"You really don't need any motivation for this game. Looking around after practice on Sunday I saw intensity in everybody's eyes. As far as emotion, I think we're ready. When I see my friends on campus they all wish us well. They're excited. The whole town is excited."
What school is known as the "Cradle of Quarterbacks?" Answer at the end of the column.
For Clemson, 'D' stands for depleted
Gaddis suffered a foot injury in the first half of last week's loss to Boston College. Adams has a partially separated shoulder.
Gaddis and Adams could represent the fourth and fifth Clemson defensive starters lost to injury this season.
Linebacker Tramaine Billie broke an ankle during August practices and middle linebacker Anthony Waters suffered a season-ending torn ACL in the season-opener. Last week, safety Michael Hamlin broke a foot and is out at least a month.
As if avenging last season's 23-3 loss wasn't enough, the Iowa Hawkeyes have added motivation to beat cross-state rival Iowa State.
They've seen the sign.
Supposedly meant to recognize Cyclones fans in the eastern part of the state more likely to chide Iowa fans the Iowa State athletic department placed a billboard reading: IT'S A CYCLONE STATE along Interstate 380 between Cedar Rapids and Iowa City. The billboard shows a picture of the Iowa State football team hoisting the Cy-Hawk football trophy.
Iowa, of course, is known as the Hawkeye State.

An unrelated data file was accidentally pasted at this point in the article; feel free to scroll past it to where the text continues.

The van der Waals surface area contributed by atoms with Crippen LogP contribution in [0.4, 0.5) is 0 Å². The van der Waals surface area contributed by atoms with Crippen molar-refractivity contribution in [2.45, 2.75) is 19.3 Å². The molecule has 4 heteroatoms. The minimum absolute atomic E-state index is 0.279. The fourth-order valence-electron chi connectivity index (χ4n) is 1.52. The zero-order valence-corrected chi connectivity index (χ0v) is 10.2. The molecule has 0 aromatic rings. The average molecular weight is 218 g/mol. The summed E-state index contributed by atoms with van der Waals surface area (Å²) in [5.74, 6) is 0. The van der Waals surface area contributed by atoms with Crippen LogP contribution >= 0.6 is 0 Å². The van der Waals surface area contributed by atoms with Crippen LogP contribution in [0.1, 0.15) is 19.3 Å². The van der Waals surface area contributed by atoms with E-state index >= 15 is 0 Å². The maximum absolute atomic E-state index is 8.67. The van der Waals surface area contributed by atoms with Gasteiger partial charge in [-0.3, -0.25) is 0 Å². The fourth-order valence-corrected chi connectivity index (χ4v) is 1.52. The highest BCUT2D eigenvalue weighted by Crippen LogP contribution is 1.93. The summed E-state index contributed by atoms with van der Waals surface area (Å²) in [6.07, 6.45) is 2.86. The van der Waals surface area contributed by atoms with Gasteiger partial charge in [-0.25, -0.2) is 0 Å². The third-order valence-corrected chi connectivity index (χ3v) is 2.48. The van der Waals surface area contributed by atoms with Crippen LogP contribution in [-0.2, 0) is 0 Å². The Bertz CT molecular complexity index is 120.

On road trips, the Hawkeyes fly out of Cedar Rapids, which is just 30 miles north of Iowa City. They lodge in hotels there on the eve of games, so the team has obviously seen the sign on several occasions.
A familiar foe
LSU offensive linemen think they may have an edge against the Auburn defense this week because they're so familiar with who's directing it.
Auburn defensive coordinator Will Muschamp was the defensive coordinator for LSU's national championship team three years ago, and players remaining from that team feel they know what to expect from him.
"We know they are going to move a lot on defense," LSU guard Will Arnold said. "He'll have his linemen moving. They'll show their blitzes late. We'll have to read it and be ready."
Of course, LSU coach Les Miles - who was at Oklahoma State then - doubts that will be a factor.
"I respect the work Coach Muschamp did here and the work he's doing at Auburn," Miles said. "But this is a different time with different players."
Auburn is coming off a shutout of Mississippi State. LSU has not yet allowed a touchdown this season.
North Carolina State coach Chuck Amato opened himself up for criticism when he suggested Akron, which upset the Wolfpack 20-17 on Saturday, had an advantage because it accepts non-qualifiers.
Non-qualifiers aren't academically eligible under NCAA standards to play in their first year and sacrifice that year of eligibility, but can regain a year of eligibility by completing necessary academic work.
"They're in the conference (the MAC) that allows non-qualifiers in school," Amato said. "Non-qualifiers. Do ya'll need to look that one up to write your stories?
"Do you know what kind of players non-qualifiers are, usually? They're inversely proportional to what their grade-point average is. They can make a big difference."
The Atlantic Coast Conference, of which North Carolina State is a member, does not accept non-qualifiers.
An Akron spokeswoman said three of Akron's players in Saturday's game were non-qualifiers, and one had completed the academic work necessary to regain an additional year of eligibility.
Olin Buchanan is the senior national college football writer for Rivals.com. To send him a question or comment for his Friday Mailbag, click here.